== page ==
Until the night everything changes when Marcus, drunk at the wheel after a party, kills two people and barely survives himself. With Marcus now in a coma, Wing is crushed, confused, and angry. She is tormented at school for Marcus’s mistake, haunted at home by her mother and grandmothers’ grief. In addition to all this, Wing is scared that the bank is going to repossess her home because her family can’t afford Marcus’s mounting medical bills.
Every night, unable to sleep, Wing finds herself sneaking out to go to the school’s empty track. When Aaron, Marcus’s best friend, sees her running one night, he recognizes that her speed, skill, and agility could get her spot on the track team. And better still, an opportunity at a coveted sponsorship from a major athletic gear company. Wing can’t pass up the opportunity to train with her longtime crush and to help her struggling family, but can she handle being thrust out of Marcus’s shadow and into the spotlight?
I asked this one on a whim, but I’m so interested in it… Empress of a Thousand Skies by Rhoda Belleza.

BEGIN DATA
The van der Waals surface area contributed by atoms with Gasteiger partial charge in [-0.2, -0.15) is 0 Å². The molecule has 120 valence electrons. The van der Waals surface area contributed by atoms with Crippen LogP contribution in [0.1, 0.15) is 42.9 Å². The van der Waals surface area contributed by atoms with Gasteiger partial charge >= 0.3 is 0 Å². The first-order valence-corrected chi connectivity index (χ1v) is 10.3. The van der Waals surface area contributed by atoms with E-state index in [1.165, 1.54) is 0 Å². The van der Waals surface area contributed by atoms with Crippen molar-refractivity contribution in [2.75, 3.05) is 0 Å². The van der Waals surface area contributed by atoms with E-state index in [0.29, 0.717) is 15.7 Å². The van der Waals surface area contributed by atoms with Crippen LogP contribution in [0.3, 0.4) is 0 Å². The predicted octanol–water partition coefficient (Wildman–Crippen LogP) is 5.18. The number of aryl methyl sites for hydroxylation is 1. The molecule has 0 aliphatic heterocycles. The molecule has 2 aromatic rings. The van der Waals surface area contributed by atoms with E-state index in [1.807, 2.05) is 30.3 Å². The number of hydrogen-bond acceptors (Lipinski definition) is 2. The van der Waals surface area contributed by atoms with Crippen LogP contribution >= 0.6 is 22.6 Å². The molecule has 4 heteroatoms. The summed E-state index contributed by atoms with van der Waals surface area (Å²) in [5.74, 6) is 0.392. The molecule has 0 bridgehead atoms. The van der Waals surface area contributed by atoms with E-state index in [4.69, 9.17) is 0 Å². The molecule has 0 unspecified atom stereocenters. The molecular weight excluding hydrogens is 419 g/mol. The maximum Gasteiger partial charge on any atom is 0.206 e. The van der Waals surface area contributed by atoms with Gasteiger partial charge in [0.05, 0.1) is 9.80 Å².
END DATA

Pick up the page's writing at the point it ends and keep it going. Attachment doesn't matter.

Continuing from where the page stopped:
Rhee, also known as Crown Princess Rhiannon Ta’an, is the sole surviving heir to a powerful dynasty. She’ll stop at nothing to avenge her family and claim her throne.
Aly has risen above his war refugee origins to find fame as the dashing star of a DroneVision show. But when he’s falsely accused of killing Rhee, he’s forced to prove his innocence to save his reputation – and his life.
With planets on the brink of war, Rhee and Aly are thrown together to confront a ruthless evil that threatens the fate of the entire galaxy.
A saga of vengeance, warfare, and the true meaning of legacy.
Amina’s Voice by Hena Khan sounds so interesting. I want to read this one. Are you listening to me, publisher?
A Pakistani-American Muslim girl struggles to stay true to her family’s vibrant culture while simultaneously blending in at school after tragedy strikes her community in this sweet and moving middle grade novel from the award-winning author of It’s Ramadan, Curious George and Golden Domes and Silver Lanterns.